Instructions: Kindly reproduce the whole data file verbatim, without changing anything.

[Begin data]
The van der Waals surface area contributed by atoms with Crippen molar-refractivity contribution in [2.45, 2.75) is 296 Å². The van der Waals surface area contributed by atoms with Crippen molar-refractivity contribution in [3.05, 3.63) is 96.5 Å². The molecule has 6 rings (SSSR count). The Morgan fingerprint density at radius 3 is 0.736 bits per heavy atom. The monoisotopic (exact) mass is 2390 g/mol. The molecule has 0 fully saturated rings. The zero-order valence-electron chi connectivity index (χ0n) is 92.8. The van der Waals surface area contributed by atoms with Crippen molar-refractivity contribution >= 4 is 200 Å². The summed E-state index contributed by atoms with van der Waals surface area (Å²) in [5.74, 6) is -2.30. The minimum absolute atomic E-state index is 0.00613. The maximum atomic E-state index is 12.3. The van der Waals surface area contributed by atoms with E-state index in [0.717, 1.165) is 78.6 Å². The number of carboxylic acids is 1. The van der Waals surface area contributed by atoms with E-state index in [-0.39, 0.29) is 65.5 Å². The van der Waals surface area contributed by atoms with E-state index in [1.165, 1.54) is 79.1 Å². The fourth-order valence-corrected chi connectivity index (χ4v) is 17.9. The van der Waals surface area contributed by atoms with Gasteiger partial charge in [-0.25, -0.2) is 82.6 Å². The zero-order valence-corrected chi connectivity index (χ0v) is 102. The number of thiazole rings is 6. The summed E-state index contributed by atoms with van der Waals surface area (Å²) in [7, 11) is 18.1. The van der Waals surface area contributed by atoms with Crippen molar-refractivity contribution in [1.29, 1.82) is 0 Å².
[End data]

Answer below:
The van der Waals surface area contributed by atoms with Crippen molar-refractivity contribution in [2.45, 2.75) is 296 Å². The van der Waals surface area contributed by atoms with Crippen molar-refractivity contribution in [3.05, 3.63) is 96.5 Å². The molecule has 6 rings (SSSR count). The Morgan fingerprint density at radius 3 is 0.736 bits per heavy atom. The monoisotopic (exact) mass is 2390 g/mol. The molecule has 0 fully saturated rings. The zero-order valence-electron chi connectivity index (χ0n) is 92.8. The van der Waals surface area contributed by atoms with Crippen molar-refractivity contribution >= 4 is 200 Å². The summed E-state index contributed by atoms with van der Waals surface area (Å²) in [5.74, 6) is -2.30. The minimum absolute atomic E-state index is 0.00613. The maximum atomic E-state index is 12.3. The van der Waals surface area contributed by atoms with E-state index in [0.717, 1.165) is 78.6 Å². The number of carboxylic acids is 1. The van der Waals surface area contributed by atoms with E-state index in [-0.39, 0.29) is 65.5 Å². The van der Waals surface area contributed by atoms with E-state index in [1.165, 1.54) is 79.1 Å². The fourth-order valence-corrected chi connectivity index (χ4v) is 17.9. The van der Waals surface area contributed by atoms with Gasteiger partial charge in [-0.25, -0.2) is 82.6 Å². The zero-order valence-corrected chi connectivity index (χ0v) is 102. The number of thiazole rings is 6. The summed E-state index contributed by atoms with van der Waals surface area (Å²) in [7, 11) is 18.1. The van der Waals surface area contributed by atoms with Crippen molar-refractivity contribution in [1.29, 1.82) is 0 Å².